Endigar 747

From Courage to Change of January 18;

When I first heard that the best way to help an alcoholic was to focus on myself, I thought Al-Anon was a heartless place where I would be forced to stop caring about my loved ones. I had decided never to return, but someone shared a thought that changed my mind. He said that although the desire to help another person can be well-motivated and compassionate, our old ways of “helping” don’t necessarily help. Al-Anon offers a new way to help.

I examined my version of helping the alcoholic. I saw that when I covered her bad checks or made excuses for her, I kept her from facing the consequences of her actions. I actually was depriving her of opportunities to want to change.

I also had to consider why I felt so desperate unless I was helping. When I took a look at my motives, I found that it was my anxiety I didn’t want to face.

Today’s Reminder

Is the help I offer truly loving or do I have other motives? Am I trying to change another person or get them to do what I want? Talking it over with my Sponsor can offer perspective. My best hope for helping those I love really does begin when I focus on myself.

“In Al-Anon we learn:

-Not to create a crisis;

-Not to prevent a crisis if it is in the natural course of events.”



END OF QUOTE———————————————-


I do not understand my own motives at times. I am often blind to what pushes and paralyzes me. It has been natural to live a life exhaling panic and inhaling apathy.

I know that I can take this concept of detachment and use it to withdraw into a puddle of morbid self-reflection. I know that I can take it as license to protect myself from pain only to find myself fearing all intimacy. Detachment cannot become isolation.

So what am I detaching from?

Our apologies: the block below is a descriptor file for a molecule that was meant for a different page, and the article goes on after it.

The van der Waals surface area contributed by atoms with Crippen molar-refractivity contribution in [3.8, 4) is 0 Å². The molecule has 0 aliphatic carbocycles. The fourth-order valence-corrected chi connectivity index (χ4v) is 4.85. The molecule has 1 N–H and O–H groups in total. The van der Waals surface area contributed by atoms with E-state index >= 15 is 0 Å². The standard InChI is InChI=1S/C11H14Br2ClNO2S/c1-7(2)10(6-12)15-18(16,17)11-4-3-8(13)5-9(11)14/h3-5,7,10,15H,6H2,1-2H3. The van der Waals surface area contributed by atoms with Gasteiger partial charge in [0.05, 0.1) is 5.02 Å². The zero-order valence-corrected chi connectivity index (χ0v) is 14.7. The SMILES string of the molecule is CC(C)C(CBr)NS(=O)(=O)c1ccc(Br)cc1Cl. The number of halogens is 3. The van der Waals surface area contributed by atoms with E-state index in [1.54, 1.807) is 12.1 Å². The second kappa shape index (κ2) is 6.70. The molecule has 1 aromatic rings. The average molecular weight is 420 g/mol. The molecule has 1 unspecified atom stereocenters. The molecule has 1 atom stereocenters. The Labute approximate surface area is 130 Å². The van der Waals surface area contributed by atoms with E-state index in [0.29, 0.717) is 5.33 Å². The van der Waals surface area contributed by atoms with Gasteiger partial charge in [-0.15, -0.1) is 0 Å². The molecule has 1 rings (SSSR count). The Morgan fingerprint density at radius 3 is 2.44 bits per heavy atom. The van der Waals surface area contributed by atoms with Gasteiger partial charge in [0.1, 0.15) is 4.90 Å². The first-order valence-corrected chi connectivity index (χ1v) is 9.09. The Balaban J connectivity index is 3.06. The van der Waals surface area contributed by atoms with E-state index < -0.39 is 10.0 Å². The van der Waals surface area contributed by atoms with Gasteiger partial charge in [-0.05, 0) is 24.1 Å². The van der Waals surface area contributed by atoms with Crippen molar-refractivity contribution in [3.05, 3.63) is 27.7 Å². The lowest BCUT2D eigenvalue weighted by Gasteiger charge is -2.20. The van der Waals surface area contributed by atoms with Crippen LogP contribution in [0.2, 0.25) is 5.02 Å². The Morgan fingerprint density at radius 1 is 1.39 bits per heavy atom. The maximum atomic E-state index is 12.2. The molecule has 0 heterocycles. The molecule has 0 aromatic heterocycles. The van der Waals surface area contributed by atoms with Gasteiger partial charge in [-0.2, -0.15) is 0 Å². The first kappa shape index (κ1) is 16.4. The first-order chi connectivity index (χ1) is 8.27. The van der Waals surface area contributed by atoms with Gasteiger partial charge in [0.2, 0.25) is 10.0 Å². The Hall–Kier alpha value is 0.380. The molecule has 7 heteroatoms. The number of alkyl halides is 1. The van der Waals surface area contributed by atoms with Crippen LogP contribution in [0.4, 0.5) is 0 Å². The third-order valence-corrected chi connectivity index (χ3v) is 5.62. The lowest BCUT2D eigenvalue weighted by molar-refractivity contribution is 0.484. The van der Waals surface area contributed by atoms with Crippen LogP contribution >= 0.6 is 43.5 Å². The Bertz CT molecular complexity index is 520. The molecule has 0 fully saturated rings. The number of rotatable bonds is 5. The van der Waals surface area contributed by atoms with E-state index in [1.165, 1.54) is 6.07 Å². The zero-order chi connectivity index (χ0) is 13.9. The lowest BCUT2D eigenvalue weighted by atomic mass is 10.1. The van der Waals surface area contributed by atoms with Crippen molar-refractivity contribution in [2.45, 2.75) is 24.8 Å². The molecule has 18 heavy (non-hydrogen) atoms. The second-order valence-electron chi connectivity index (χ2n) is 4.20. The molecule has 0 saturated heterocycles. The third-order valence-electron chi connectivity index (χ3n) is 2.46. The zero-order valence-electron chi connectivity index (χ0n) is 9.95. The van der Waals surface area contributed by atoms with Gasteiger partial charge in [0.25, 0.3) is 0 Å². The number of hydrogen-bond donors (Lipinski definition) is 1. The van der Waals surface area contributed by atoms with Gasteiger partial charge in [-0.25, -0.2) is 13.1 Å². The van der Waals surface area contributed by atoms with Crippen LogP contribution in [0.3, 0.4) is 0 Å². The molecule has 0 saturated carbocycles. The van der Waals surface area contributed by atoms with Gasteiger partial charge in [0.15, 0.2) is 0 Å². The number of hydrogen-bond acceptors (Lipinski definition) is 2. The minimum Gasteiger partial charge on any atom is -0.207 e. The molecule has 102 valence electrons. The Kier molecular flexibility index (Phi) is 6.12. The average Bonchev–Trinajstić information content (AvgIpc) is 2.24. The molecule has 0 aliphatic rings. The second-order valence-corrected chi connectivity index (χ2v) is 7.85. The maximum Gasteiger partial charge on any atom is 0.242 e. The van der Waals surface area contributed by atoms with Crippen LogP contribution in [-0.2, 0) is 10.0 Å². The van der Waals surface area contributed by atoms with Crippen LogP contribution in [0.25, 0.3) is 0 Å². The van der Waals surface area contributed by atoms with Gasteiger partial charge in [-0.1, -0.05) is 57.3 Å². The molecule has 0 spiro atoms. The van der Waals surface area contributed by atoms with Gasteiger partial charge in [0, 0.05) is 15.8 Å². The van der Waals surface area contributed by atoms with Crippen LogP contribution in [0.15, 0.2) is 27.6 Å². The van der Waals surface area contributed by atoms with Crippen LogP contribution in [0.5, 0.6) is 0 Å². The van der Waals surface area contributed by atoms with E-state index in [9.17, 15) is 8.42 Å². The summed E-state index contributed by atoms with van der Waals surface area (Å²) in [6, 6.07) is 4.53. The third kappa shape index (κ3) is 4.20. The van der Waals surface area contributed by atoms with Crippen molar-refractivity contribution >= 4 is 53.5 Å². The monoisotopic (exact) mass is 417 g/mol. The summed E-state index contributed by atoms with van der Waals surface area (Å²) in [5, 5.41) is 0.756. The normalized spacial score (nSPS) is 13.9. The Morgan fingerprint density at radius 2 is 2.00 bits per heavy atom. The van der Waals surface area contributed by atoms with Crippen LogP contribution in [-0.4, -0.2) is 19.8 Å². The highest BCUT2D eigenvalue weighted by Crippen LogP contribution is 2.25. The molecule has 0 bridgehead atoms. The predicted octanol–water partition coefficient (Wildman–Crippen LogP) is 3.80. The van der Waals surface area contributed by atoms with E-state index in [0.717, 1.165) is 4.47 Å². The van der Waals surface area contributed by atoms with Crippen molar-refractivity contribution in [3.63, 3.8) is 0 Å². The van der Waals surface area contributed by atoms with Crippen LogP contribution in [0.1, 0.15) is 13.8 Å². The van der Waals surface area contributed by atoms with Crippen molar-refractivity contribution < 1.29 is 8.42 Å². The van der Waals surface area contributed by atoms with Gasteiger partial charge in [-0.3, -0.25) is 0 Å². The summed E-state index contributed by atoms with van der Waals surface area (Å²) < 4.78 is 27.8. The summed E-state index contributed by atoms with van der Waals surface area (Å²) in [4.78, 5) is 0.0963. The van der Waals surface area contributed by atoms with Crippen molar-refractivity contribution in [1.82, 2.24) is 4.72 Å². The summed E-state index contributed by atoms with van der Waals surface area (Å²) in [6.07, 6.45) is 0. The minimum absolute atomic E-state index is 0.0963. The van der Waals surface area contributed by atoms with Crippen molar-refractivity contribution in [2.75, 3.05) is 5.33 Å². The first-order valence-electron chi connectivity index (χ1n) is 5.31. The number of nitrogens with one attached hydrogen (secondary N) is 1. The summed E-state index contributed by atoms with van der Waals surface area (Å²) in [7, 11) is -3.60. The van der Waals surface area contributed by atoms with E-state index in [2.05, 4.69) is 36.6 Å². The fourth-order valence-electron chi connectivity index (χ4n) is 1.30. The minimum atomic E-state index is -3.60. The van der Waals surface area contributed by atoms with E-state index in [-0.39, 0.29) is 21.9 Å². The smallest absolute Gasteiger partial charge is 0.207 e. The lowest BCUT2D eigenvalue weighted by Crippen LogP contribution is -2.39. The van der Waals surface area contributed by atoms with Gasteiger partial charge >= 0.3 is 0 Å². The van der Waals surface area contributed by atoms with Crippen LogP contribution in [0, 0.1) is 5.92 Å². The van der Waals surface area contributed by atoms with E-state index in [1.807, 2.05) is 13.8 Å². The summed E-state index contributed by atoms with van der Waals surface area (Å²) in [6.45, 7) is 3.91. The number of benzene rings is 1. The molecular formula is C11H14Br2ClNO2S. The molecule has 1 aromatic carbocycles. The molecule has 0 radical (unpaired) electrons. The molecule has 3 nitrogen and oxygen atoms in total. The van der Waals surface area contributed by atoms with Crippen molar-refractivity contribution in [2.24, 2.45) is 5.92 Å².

The active alcoholic/addict is a true personification of Dr. Jekyll and Mr. Hyde. Ingest the chemical and Mr. Hyde is on center stage and the Doctor is a paralyzed captive.

I will not support the living death of an active, breathing Mr. Hyde, in myself or others. That is what detachment is to me. I do not want to inadvertently perpetuate the doctor’s captivity by paying Mr. Hyde’s ransom.

Detachment also requires attachment to an aggressive, positive selfishness on my part. I am not speaking of the isolating, suicidal selfishness. I have to want to live and prove it in my own acts of self-care. This takes time and practice and self-evaluation. I have to chose to carve out this time to grow or surrender to the waste of time involved in crisis management.


Art Credit: Manuel Bejarano of Spain


2 Responses to “Endigar 747”

  1. It’s hard to stop. I tries to stop my husband from driving last night after drinking 1.5 bottles of whiskey. He almost attacked me. I couldn’t stop him…I knew it bofore I even tried it.

    • endigar Says:

      It is hard to handle stuff like that on your own. I would strongly suggest that you connect with Al-Anon in your area. Don’t take it on by yourself. There are others out there who have been through this and found the way to sanity. You do not need to be alone. My heart is with you. Reach out and connect.

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